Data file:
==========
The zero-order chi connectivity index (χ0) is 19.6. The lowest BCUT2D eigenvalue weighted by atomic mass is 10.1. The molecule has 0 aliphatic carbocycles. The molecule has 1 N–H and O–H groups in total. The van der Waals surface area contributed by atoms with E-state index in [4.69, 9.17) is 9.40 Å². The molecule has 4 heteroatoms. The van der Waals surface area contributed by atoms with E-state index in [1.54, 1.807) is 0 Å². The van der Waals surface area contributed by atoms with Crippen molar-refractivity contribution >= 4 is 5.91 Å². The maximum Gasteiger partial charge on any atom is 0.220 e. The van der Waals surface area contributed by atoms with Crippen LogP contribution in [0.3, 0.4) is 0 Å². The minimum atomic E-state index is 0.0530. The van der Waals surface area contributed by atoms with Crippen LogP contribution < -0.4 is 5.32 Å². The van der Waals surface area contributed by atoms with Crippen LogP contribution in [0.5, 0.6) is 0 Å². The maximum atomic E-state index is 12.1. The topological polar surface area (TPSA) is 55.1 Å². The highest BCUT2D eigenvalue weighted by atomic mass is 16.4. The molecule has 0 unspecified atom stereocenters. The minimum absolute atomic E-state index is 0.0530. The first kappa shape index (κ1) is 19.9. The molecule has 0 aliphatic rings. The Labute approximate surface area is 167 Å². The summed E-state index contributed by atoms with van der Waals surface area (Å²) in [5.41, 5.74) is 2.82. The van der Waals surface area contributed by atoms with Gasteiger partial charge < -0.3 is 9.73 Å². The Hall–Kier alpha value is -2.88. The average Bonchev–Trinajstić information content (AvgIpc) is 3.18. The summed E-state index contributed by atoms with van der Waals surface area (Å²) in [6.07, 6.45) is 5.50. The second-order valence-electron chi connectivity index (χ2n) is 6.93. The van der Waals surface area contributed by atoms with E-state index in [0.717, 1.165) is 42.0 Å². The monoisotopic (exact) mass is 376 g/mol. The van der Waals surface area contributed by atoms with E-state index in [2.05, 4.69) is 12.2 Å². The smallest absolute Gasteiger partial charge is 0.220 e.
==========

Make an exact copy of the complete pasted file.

The zero-order chi connectivity index (χ0) is 19.6. The lowest BCUT2D eigenvalue weighted by atomic mass is 10.1. The molecule has 0 aliphatic carbocycles. The molecule has 1 N–H and O–H groups in total. The van der Waals surface area contributed by atoms with E-state index in [4.69, 9.17) is 9.40 Å². The molecule has 4 heteroatoms. The van der Waals surface area contributed by atoms with E-state index in [1.54, 1.807) is 0 Å². The van der Waals surface area contributed by atoms with Crippen molar-refractivity contribution >= 4 is 5.91 Å². The maximum Gasteiger partial charge on any atom is 0.220 e. The van der Waals surface area contributed by atoms with Crippen LogP contribution in [0.3, 0.4) is 0 Å². The minimum atomic E-state index is 0.0530. The van der Waals surface area contributed by atoms with Crippen LogP contribution < -0.4 is 5.32 Å². The van der Waals surface area contributed by atoms with Crippen LogP contribution in [0.5, 0.6) is 0 Å². The maximum atomic E-state index is 12.1. The topological polar surface area (TPSA) is 55.1 Å². The highest BCUT2D eigenvalue weighted by atomic mass is 16.4. The molecule has 0 unspecified atom stereocenters. The minimum absolute atomic E-state index is 0.0530. The first kappa shape index (κ1) is 19.9. The molecule has 0 aliphatic rings. The Labute approximate surface area is 167 Å². The summed E-state index contributed by atoms with van der Waals surface area (Å²) in [5.41, 5.74) is 2.82. The van der Waals surface area contributed by atoms with Gasteiger partial charge < -0.3 is 9.73 Å². The Hall–Kier alpha value is -2.88. The average Bonchev–Trinajstić information content (AvgIpc) is 3.18. The summed E-state index contributed by atoms with van der Waals surface area (Å²) in [6.07, 6.45) is 5.50. The second-order valence-electron chi connectivity index (χ2n) is 6.93. The van der Waals surface area contributed by atoms with E-state index in [0.717, 1.165) is 42.0 Å². The monoisotopic (exact) mass is 376 g/mol. The van der Waals surface area contributed by atoms with E-state index in [2.05, 4.69) is 12.2 Å². The smallest absolute Gasteiger partial charge is 0.220 e.